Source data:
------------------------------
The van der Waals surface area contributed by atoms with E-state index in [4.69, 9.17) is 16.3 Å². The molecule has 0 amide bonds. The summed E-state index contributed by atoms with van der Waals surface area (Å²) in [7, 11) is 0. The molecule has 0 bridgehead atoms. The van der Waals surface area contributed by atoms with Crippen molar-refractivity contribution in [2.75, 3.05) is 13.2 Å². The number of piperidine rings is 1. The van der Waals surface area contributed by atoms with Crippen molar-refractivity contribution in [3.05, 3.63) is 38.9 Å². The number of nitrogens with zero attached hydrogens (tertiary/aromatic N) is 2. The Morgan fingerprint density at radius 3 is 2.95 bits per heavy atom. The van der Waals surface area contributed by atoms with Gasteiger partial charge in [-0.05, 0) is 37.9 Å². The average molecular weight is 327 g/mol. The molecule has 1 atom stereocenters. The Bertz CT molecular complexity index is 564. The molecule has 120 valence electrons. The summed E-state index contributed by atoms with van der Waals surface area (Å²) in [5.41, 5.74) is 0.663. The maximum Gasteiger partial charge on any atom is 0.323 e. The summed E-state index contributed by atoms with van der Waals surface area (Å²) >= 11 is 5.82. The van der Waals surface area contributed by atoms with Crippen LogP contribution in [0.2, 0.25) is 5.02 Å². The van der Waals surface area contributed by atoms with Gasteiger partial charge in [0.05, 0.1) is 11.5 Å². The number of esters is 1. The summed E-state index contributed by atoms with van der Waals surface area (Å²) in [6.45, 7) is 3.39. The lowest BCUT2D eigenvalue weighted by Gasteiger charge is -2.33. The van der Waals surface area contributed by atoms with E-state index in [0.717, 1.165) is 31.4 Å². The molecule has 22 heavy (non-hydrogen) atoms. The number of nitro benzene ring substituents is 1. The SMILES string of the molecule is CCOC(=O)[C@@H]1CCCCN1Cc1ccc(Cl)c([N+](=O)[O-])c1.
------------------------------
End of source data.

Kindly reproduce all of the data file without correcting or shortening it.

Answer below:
The van der Waals surface area contributed by atoms with E-state index in [4.69, 9.17) is 16.3 Å². The molecule has 0 amide bonds. The summed E-state index contributed by atoms with van der Waals surface area (Å²) in [7, 11) is 0. The molecule has 0 bridgehead atoms. The van der Waals surface area contributed by atoms with Crippen molar-refractivity contribution in [2.75, 3.05) is 13.2 Å². The number of piperidine rings is 1. The van der Waals surface area contributed by atoms with Crippen molar-refractivity contribution in [3.05, 3.63) is 38.9 Å². The number of nitrogens with zero attached hydrogens (tertiary/aromatic N) is 2. The Morgan fingerprint density at radius 3 is 2.95 bits per heavy atom. The van der Waals surface area contributed by atoms with Gasteiger partial charge in [-0.05, 0) is 37.9 Å². The average molecular weight is 327 g/mol. The molecule has 1 atom stereocenters. The Bertz CT molecular complexity index is 564. The molecule has 120 valence electrons. The summed E-state index contributed by atoms with van der Waals surface area (Å²) in [5.41, 5.74) is 0.663. The maximum Gasteiger partial charge on any atom is 0.323 e. The summed E-state index contributed by atoms with van der Waals surface area (Å²) >= 11 is 5.82. The van der Waals surface area contributed by atoms with Crippen LogP contribution in [0.2, 0.25) is 5.02 Å². The van der Waals surface area contributed by atoms with Gasteiger partial charge in [0.05, 0.1) is 11.5 Å². The number of esters is 1. The summed E-state index contributed by atoms with van der Waals surface area (Å²) in [6.45, 7) is 3.39. The lowest BCUT2D eigenvalue weighted by Gasteiger charge is -2.33. The van der Waals surface area contributed by atoms with E-state index in [0.717, 1.165) is 31.4 Å². The molecule has 22 heavy (non-hydrogen) atoms. The number of nitro benzene ring substituents is 1. The SMILES string of the molecule is CCOC(=O)[C@@H]1CCCCN1Cc1ccc(Cl)c([N+](=O)[O-])c1.